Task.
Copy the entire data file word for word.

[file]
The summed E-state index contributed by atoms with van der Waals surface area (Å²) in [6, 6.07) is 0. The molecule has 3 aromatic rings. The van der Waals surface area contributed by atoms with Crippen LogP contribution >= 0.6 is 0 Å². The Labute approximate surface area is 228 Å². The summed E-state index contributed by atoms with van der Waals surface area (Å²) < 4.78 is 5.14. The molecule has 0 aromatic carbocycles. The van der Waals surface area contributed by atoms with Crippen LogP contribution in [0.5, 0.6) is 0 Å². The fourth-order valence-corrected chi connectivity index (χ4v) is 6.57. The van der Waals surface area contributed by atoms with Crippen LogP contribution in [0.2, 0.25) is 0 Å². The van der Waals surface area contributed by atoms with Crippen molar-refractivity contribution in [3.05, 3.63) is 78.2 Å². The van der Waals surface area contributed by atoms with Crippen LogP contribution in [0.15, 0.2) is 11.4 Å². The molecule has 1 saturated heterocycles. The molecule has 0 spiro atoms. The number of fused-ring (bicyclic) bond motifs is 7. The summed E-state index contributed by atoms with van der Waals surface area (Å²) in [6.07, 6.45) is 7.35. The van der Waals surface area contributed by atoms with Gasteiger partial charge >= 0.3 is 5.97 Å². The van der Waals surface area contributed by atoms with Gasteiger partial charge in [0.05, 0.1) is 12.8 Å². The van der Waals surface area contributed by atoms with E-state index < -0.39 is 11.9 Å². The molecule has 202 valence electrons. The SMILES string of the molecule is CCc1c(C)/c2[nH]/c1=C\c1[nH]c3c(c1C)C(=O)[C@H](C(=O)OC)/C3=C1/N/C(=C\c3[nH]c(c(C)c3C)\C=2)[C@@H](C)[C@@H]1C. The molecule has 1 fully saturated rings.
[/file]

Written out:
The summed E-state index contributed by atoms with van der Waals surface area (Å²) in [6, 6.07) is 0. The molecule has 3 aromatic rings. The van der Waals surface area contributed by atoms with Crippen LogP contribution >= 0.6 is 0 Å². The Labute approximate surface area is 228 Å². The summed E-state index contributed by atoms with van der Waals surface area (Å²) < 4.78 is 5.14. The molecule has 0 aromatic carbocycles. The van der Waals surface area contributed by atoms with Crippen LogP contribution in [0.5, 0.6) is 0 Å². The fourth-order valence-corrected chi connectivity index (χ4v) is 6.57. The van der Waals surface area contributed by atoms with Crippen LogP contribution in [0.2, 0.25) is 0 Å². The van der Waals surface area contributed by atoms with Crippen molar-refractivity contribution in [3.05, 3.63) is 78.2 Å². The van der Waals surface area contributed by atoms with Crippen LogP contribution in [0.15, 0.2) is 11.4 Å². The molecule has 1 saturated heterocycles. The molecule has 0 spiro atoms. The number of fused-ring (bicyclic) bond motifs is 7. The summed E-state index contributed by atoms with van der Waals surface area (Å²) in [6.07, 6.45) is 7.35. The van der Waals surface area contributed by atoms with Gasteiger partial charge >= 0.3 is 5.97 Å². The van der Waals surface area contributed by atoms with Gasteiger partial charge in [0.05, 0.1) is 12.8 Å². The van der Waals surface area contributed by atoms with E-state index < -0.39 is 11.9 Å². The molecule has 202 valence electrons. The SMILES string of the molecule is CCc1c(C)/c2[nH]/c1=C\c1[nH]c3c(c1C)C(=O)[C@H](C(=O)OC)/C3=C1/N/C(=C\c3[nH]c(c(C)c3C)\C=2)[C@@H](C)[C@@H]1C. The molecule has 1 fully saturated rings.